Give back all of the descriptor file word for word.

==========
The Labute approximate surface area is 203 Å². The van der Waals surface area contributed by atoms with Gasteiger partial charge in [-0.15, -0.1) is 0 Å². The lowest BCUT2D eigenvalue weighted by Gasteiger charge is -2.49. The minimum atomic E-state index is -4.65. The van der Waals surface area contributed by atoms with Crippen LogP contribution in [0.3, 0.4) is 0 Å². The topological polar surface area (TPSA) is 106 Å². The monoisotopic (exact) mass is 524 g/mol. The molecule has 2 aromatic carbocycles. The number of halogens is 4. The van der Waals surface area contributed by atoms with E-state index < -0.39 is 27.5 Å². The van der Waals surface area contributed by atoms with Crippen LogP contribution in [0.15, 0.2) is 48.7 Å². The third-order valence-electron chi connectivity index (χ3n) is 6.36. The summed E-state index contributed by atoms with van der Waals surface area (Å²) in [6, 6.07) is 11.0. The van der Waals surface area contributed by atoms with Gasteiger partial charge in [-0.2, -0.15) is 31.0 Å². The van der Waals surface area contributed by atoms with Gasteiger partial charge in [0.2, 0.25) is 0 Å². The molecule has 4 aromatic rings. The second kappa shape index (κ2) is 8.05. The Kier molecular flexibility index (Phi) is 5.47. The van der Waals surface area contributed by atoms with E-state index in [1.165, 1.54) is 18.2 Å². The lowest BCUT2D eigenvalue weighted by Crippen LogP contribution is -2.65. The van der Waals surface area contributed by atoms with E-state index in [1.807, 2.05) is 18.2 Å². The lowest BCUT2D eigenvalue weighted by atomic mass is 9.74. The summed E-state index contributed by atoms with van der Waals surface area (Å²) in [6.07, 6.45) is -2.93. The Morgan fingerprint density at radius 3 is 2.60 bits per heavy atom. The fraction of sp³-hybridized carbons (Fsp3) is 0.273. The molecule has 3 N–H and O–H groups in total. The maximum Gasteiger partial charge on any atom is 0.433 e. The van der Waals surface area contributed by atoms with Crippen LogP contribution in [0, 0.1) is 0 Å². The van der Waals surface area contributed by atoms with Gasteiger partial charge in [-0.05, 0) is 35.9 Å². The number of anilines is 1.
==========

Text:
The Labute approximate surface area is 203 Å². The van der Waals surface area contributed by atoms with Gasteiger partial charge in [-0.15, -0.1) is 0 Å². The lowest BCUT2D eigenvalue weighted by Gasteiger charge is -2.49. The minimum atomic E-state index is -4.65. The van der Waals surface area contributed by atoms with Crippen LogP contribution in [0.3, 0.4) is 0 Å². The topological polar surface area (TPSA) is 106 Å². The monoisotopic (exact) mass is 524 g/mol. The molecule has 2 aromatic carbocycles. The number of halogens is 4. The van der Waals surface area contributed by atoms with E-state index < -0.39 is 27.5 Å². The van der Waals surface area contributed by atoms with Crippen LogP contribution in [0.15, 0.2) is 48.7 Å². The third-order valence-electron chi connectivity index (χ3n) is 6.36. The summed E-state index contributed by atoms with van der Waals surface area (Å²) in [6, 6.07) is 11.0. The van der Waals surface area contributed by atoms with Gasteiger partial charge in [-0.2, -0.15) is 31.0 Å². The van der Waals surface area contributed by atoms with Gasteiger partial charge in [0.2, 0.25) is 0 Å². The molecule has 4 aromatic rings. The second kappa shape index (κ2) is 8.05. The Kier molecular flexibility index (Phi) is 5.47. The van der Waals surface area contributed by atoms with E-state index in [1.165, 1.54) is 18.2 Å². The lowest BCUT2D eigenvalue weighted by Crippen LogP contribution is -2.65. The van der Waals surface area contributed by atoms with E-state index in [1.807, 2.05) is 18.2 Å². The lowest BCUT2D eigenvalue weighted by atomic mass is 9.74. The summed E-state index contributed by atoms with van der Waals surface area (Å²) in [6.07, 6.45) is -2.93. The Morgan fingerprint density at radius 3 is 2.60 bits per heavy atom. The fraction of sp³-hybridized carbons (Fsp3) is 0.273. The molecule has 3 N–H and O–H groups in total. The maximum Gasteiger partial charge on any atom is 0.433 e. The van der Waals surface area contributed by atoms with Crippen LogP contribution in [0, 0.1) is 0 Å². The van der Waals surface area contributed by atoms with Gasteiger partial charge in [-0.05, 0) is 35.9 Å². The number of anilines is 1.